The Do’s and Don’ts of Media Interviews
You’ve just received a call from a journalist asking for a media interview about you, your company, or as an industry commentator – what do you do?
Being featured in the media can be an incredible opportunity to raise awareness for you and your brand. However, the idea of being interviewed can also be terrifying. So how do you protect yourself and prepare?
When faced with the chance of being featured in the media there are some key do’s and don’ts relating to preparation and participation that will help you ensure you are ready and that your brand is presented in the best light.
How to Prepare for a Media Interview
Preparation is key to a successful media interview. With the right level of preparation, you can confidently deliver your message and connect with the audience.
The Do’s of Preparing for an Interview
- Research the media type and outlet:
Take time to find out who your interviewer is, and ask what program or publication they are from. Is it a radio or television interview, or are you talking to a print journalist over the phone? You need to know who you are talking to, because this will help you tailor your messaging.
- Identify your key messages:
Know what you want to say, and how you are going to say it. Make sure you have your key messages and supporting facts ready to go no matter what the journalist decides to discuss.
- Dress appropriately:
Dress to impress, while also being practical. You need to know what type of interview you are doing, because this will affect what you should wear. If it’s TV, wear block colours and have clean lines. If you are promoting your brand, make sure you have a logo clearly visible on your shirt. Avoid chunky jewellery and busy patterns, this can be distracting for the viewer, and they will pay more attention to what you are wearing than what you have to say.
The Don’ts of Preparing for an Interview
- Don’t limit the topic:
Avoid telling a journalist they can’t ask a certain question or run a specific story. They will most likely ask you difficult questions you aren’t prepared for, so come ready with bridging techniques to redirect the interview back to your key messages.
- Don’t get too comfortable:
Don’t assume it’s a conversation or just a friendly chat. The journalist is there to work, so use this is an opportunity to tell the audience what you want them to hear.
- Don’t over practice:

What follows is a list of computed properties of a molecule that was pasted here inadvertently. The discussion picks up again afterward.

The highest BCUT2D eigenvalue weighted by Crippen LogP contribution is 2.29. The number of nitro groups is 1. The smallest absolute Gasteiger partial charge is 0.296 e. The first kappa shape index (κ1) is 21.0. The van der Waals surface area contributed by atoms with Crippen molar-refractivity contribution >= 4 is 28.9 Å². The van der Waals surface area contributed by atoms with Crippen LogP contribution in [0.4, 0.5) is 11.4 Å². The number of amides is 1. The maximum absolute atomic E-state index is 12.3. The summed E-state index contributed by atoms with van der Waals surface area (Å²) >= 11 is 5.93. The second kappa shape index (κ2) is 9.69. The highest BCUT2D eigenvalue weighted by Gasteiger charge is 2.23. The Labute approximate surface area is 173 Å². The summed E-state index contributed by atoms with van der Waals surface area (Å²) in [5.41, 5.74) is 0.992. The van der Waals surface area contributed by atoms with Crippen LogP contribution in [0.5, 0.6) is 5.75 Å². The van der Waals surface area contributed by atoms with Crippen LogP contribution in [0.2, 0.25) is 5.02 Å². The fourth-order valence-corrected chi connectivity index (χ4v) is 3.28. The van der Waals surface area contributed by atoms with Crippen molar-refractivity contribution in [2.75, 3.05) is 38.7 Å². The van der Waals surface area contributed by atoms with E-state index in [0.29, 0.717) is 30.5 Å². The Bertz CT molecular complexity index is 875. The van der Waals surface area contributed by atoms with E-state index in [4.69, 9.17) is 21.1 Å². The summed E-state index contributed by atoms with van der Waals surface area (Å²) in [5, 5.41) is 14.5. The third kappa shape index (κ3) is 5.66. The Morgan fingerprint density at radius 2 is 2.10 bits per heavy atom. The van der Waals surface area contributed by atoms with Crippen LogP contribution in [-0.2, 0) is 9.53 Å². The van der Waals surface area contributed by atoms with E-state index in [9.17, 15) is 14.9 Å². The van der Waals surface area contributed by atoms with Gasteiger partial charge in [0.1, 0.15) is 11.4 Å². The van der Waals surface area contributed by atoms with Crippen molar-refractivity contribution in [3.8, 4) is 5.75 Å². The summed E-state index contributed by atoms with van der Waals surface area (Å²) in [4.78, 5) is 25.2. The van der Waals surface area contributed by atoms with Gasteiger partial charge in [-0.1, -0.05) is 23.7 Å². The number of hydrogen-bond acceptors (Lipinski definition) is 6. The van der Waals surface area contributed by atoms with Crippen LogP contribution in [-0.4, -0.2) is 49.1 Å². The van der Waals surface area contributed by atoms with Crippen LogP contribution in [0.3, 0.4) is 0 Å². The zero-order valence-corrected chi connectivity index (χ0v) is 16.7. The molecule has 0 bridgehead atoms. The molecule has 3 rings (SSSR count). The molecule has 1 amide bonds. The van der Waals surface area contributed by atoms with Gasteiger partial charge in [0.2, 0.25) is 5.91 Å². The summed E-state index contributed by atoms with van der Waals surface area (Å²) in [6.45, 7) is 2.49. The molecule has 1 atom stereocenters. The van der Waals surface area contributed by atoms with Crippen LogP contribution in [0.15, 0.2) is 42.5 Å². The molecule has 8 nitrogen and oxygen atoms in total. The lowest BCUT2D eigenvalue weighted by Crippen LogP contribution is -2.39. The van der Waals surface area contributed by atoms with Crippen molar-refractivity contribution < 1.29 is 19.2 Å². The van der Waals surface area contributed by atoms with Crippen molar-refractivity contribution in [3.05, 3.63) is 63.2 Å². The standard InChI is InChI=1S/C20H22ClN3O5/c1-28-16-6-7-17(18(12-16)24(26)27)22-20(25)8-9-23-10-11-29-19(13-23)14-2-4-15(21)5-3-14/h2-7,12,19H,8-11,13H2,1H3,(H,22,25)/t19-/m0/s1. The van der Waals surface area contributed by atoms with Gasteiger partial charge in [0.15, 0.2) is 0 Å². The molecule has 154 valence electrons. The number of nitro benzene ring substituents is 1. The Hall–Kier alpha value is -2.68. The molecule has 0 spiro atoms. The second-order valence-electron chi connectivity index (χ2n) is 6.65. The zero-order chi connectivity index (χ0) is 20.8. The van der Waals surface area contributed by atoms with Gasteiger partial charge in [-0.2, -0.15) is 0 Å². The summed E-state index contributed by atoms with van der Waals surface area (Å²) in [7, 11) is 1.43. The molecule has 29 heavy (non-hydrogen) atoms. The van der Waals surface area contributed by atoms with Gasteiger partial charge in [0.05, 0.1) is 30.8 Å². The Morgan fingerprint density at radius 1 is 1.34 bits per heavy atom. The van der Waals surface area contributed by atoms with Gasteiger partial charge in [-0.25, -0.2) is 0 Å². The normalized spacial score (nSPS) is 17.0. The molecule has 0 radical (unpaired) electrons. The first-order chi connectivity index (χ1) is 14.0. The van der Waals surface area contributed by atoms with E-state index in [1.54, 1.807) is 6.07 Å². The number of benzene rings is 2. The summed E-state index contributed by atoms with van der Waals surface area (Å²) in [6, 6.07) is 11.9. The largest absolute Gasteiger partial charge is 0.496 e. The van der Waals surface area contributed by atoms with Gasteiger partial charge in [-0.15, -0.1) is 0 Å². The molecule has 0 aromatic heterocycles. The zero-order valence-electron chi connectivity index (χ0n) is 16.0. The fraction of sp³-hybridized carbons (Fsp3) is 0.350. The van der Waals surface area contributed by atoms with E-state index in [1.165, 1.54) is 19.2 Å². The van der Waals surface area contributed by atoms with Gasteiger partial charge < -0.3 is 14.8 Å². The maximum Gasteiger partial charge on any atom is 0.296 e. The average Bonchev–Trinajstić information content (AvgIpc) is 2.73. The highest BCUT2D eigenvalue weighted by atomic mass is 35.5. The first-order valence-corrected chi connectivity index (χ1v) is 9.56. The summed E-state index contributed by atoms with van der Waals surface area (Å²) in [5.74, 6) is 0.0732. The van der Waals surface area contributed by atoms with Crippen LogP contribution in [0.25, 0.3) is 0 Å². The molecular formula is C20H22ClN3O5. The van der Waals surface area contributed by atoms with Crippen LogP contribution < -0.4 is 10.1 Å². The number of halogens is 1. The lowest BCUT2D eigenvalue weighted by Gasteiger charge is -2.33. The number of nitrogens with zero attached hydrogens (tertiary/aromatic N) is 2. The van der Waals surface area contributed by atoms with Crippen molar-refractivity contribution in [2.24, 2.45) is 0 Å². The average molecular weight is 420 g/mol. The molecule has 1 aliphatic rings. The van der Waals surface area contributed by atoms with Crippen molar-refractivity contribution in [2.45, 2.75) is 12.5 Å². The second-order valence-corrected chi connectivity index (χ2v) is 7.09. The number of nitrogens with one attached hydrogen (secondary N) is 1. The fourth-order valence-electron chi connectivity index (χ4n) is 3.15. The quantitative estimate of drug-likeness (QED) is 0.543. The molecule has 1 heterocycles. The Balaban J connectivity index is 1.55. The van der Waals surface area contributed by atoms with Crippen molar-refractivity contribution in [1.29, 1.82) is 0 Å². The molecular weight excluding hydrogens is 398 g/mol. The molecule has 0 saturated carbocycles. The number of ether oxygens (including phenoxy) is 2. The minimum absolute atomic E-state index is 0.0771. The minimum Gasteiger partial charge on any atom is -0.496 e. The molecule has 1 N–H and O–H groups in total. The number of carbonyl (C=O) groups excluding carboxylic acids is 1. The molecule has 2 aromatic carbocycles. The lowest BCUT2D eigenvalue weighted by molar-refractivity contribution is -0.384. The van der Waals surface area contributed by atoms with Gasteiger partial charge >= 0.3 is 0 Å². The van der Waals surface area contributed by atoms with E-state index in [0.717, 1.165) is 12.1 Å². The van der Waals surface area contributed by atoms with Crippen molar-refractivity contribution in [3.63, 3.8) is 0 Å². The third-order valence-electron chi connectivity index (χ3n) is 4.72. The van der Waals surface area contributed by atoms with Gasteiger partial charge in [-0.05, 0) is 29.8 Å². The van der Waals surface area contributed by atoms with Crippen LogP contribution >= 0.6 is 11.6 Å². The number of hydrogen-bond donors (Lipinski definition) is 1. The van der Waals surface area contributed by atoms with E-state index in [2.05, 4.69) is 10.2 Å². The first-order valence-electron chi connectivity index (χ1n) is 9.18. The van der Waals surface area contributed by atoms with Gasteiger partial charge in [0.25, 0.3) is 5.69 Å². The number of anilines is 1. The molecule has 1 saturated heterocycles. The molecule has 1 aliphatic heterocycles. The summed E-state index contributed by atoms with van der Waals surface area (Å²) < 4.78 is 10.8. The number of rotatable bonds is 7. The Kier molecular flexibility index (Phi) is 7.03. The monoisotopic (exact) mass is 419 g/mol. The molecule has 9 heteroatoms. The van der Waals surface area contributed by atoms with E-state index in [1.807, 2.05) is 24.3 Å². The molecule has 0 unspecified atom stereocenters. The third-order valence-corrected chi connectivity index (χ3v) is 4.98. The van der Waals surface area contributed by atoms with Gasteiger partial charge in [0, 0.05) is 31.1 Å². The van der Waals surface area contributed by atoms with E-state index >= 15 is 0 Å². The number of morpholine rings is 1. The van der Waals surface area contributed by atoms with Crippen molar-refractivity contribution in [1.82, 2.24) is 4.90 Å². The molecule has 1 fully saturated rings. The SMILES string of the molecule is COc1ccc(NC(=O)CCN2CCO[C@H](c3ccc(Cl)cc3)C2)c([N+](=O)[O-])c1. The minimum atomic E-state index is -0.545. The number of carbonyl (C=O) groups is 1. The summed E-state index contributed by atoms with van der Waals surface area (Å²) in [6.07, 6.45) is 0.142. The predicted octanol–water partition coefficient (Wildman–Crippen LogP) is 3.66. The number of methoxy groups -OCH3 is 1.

Reciting answers word for word will make you sound robotic and insincere. The journalist is also very unlikely to provide you with questions prior to the interview, so you’d be practicing answers to questions you might not even get asked.
How to Answer Media Interview Questions
During the media interview you may be asked a range of questions that can seem daunting and overwhelming. These tips can help you effectively and confidently understand how to conduct a media interview.
The Do’s of Answering Media Questions
- Be clear and concise:
Aim to structure your answers to be short and straight to the point. Don’t ramble on about things that the journalist doesn’t care about.
- Practice Active Listening:
Listen to the question being asked and pause for a second or two to gather your thoughts before answering. This will help you stay focused and avoid getting off topic.
3. Be aware of your body language:
If you are being filmed, it is crucial you are mindful of your body language. You want to appear confident to not only the audience, but also the journalist. As much as it might make you uncomfortable, maintaining eye contact is crucial in an interview.
The Don’ts of Answering Media Questions
- Don’t get defensive or argumentative:
Appearing defensive or argumentative can make you seem unprofessional. Instead, stay calm and respond thoughtfully.
- Don’t be speculative:
If you’re unsure about the answer to a question don’t guess or be speculative as it can damage your credibility.
3. Don’t use jargon or technical terms:
Unless you are speaking to a specialised audience avoid using terms that may alienate or confuse your audience.
How to Decline a Media Interview
While media interviews can be a valuable way to promote your message and reach a wider audience, there may be times when you need to decline an interview.
The Do’s of Declining a Media Interview
- Be prompt:
If you know you cannot do the interview, let the journalist know as soon as possible. It is important to maintain a positive relationship with them as you may need them as an ally in the future.
- Provide a reason:
Providing a reason and thanking them for the opportunity can help the journalist understand your perspective and maintain your relationship with them.
- Offer alternatives:
If you still want to help the journalist, you could provide them with a written response or suggest another spokesperson.
The Don’ts of Declining a Media Interview
- Never say “no comment”:
Saying nothing gives away your right to a balanced, fair report and is often perceived as implied guilt. It is the worst thing you can do – especially if you are dealing with a crisis.
- Don’t be dismissive or rude:
This can damage your relationship with the journalist and harm your reputation. Make sure to be polite and courteous.
- Don’t make false excuses:
Lying about why you can’t do the interview can damage your credibility and reputation. Instead make sure to be direct and honest.
Media interviews provide a great space for you to deliver key messages, increase visibility, and control the narrative. After reading these key tips to succeeding at media interviews, you can be better prepared to answer questions, participate, and even decline interviews.
To learn more about how to effectively manage media interviews, Adoni Media offers extensive media training facilitated by former senior journalists, producers, and PR professionals who have decades of real media experience.